What’s actually happened is that they’ve been rebalanced against the CS I. Basically, I did some complicated math to get the damage and per-level cost of the CS I at a particular level, and then balanced each ship to be a certain percentage of that damage at equivalent per-level cost. As an example, the Shuttle (and Runabout) have been balanced against a CS I at level 5000 – a Shuttle at level 5027 will have roughly 20% of the damage of that CS I, and the next level (level 5028) will cost the same as the CS I’s next level. This is ignoring bonuses from putting Calibration Chips into ship levels, but what ships you choose to focus on may change, especially with one of the rebalances being discussed later in this devnote.

For the early ships – up through the Corvette – those ships are balanced low down. They use a CS I level of 5000 for the Shuttle and Runabout, and level 7500 for the Cutter and Corvette, as their balancing targets. These ships will largely be useful to you in the lower levels. Beyond ship level 10000, they start losing ground against the CS I.

On the other hand, the Frigate and Destroyer will start below the CS I, but slowly start to gain ground on it (and would eventually surpass it at extremely high levels). Ships in higher tiers will surpass the CS I outright, and this is the point where you’d be considering replacing the CS I entirely.

tl;dr: Ships other than the CS I will mean something.

Unintended Consequences

So, one of the things that this ship rebalance will affect is that some people who’ve dumped oodles of CC into ships like the Corvette (which used to be the OP ship of choice) will want to push them around. Also, Chips spent in the Lab ship and weapon levels are preserved on Artifact reset – this wasn’t intended, and was an artifact of ships being preserved in Artifact resets as opposed to my original plan to reset everything at that level.

There are two things in 0.10.0 that will impact this. First, all Lab ship levels will be reset to 1 in the next patch. Now, this reset will return those Calibration Chips to you – I’m not just going to rob you of your hard-earned CC.

The second, however, is a significant rebalance of how Lab item levels work: All ship and weapon levels, on Artifact collection, will be reduced to the square root of their current level, rounded down. This means that dumping huge amounts of CC into Lab ship levels right before a collection is no longer going to be nearly as effective.

Now, I understand that this is (in effect) a huge nerf to progress right after an Artifact collection. What’s going to happen to balance this out is that every level lost in these will translate into a series of “catch-up boosts” to things like damage output, fire rate, and XP/credit collection in the earlier levels of the game. These boosts should outweigh in large part (if not entirely) the nerf, and the ship rebalance will make points in other ships more useful.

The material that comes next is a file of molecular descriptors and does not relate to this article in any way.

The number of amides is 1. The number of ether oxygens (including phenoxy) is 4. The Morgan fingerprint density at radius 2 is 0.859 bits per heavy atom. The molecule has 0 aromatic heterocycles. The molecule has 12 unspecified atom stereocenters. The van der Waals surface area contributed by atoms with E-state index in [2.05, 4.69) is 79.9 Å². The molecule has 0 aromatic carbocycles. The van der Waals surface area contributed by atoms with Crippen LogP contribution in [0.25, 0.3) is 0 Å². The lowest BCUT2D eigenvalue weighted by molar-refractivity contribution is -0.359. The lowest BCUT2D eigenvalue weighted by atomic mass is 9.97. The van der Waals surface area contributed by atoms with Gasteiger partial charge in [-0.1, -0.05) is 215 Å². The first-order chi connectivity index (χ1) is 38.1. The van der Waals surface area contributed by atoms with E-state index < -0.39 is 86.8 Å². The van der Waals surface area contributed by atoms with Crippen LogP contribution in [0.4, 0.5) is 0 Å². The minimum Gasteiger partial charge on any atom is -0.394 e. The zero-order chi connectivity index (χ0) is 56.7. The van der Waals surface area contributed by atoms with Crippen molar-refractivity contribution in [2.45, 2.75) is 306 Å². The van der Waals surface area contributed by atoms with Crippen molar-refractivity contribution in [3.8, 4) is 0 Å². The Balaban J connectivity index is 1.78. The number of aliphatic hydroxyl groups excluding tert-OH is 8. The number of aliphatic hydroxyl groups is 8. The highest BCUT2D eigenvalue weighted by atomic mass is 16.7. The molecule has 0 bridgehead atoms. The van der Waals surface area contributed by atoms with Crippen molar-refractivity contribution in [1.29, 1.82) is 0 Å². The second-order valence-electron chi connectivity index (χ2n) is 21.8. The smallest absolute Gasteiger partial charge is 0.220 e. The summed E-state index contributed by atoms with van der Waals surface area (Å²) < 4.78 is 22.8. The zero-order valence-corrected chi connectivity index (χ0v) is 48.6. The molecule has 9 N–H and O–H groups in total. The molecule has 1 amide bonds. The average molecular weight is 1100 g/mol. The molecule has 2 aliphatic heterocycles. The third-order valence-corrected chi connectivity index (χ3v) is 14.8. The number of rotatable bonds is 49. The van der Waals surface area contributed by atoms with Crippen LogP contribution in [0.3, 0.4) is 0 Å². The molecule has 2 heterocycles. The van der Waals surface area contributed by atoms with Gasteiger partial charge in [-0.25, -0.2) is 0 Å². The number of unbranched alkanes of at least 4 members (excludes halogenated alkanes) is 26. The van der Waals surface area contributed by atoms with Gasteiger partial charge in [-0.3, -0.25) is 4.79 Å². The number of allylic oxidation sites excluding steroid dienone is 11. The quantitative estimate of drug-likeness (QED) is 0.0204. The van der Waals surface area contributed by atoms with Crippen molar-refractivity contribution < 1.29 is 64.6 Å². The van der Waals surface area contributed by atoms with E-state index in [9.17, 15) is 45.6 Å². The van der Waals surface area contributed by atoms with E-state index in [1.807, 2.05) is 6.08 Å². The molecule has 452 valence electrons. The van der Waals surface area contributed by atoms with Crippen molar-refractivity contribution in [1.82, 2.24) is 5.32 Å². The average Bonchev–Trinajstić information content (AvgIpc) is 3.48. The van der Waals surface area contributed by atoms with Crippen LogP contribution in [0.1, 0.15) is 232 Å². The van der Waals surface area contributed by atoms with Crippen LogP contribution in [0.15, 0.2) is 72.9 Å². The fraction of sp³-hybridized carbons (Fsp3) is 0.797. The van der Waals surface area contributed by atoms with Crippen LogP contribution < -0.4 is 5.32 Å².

A few minor tweaks

Daily Rewards have run into a few issues from time drift as well as from the game not checking for rewards if it’s running in the background. In 0.10.0, ISN will check for Daily Rewards every hour (and has a little icon on its menu button to show there’s stuff to collect), and the time when you can start collecting Daily Rewards will be reduced from every 24 hours to every 22 hours.

Sectors cleared doesn’t necessarily (at all – a bit of ISR heritage) line up with sector numbers – this will be included in stats from 0.10.0 onward. It won’t be accurate when you first start the game, but after Lab calibration, you will have an accurate count of sectors completed in each Calibration within the Stats menu.

The New Items System

So, here’s the meat and potatoes of 0.10.0 – the overhaul of the Items System. With items not being reset with every Artifact reset, the items list builds up out of all proportion. There’s going to be a whole new Items System in 0.10.0 to streamline how items are handled.

Putting your stuff management on the Map. For starters, the Items Screen is going to become a direct overlay on the Map, as opposed to a wholly separate screen like Lab or Yard. The Items Screen will contain your Map Squares (with clickable buttons!) on the left, and you’ll interact with the items, Map Squares, and the like on the right side of the screen.

Individual items are being eliminated. The only time you’ll be working with individual items is dealing with active Ships – instead, you’ll be managing your items on a per-type basis. You’ll be able to buy up to a certain number of items of each type (e.g. if your Ship Cap was 10, you could have up to 10 Shuttles, 10 Runabouts, etc. etc. etc.).

When deploying items, you’ll just pick which ship type to deploy, pick the weapon and module types you want to add to it, and then you’re off to the races.

Temporary module items are being replaced with Module Points. Basically, for each Module Slot on Ship deployment, and any time you want to add a new Temporary Module to a module slot, you’ll spend Module Points. Temporary Module types and tiers will be unlockable in the Artifact System – you’ll always have access to craft tier 1 Temporary Modules of all types for the minimum duration (1000 seconds), but higher tiers and longer durations will be unlocked with the various Alien Powers. Your permanent module for Command Center Effectiveness will not be affected, but will simply have a new placement system.

While you can’t sell old Items, don’t fret – they won’t burden your progress anymore, and will be useful going forward! Plus, with these revisions, they’ll be out of the way, too. Old ships and weapons will become useful in the Contracts system, coming in a future version. This will be a system that allows you to obtain resources, unique Items, and other perks – all outside of regular Sector farming!

This devnote is long enough already…

… so there will be more on 0.10.0 coming in Devnote XXXVII at a later date (probably around mid-April). I hope this whets your appetite for the next chapter of Idle Space Navy, and addresses some concerns people have had with the game so far!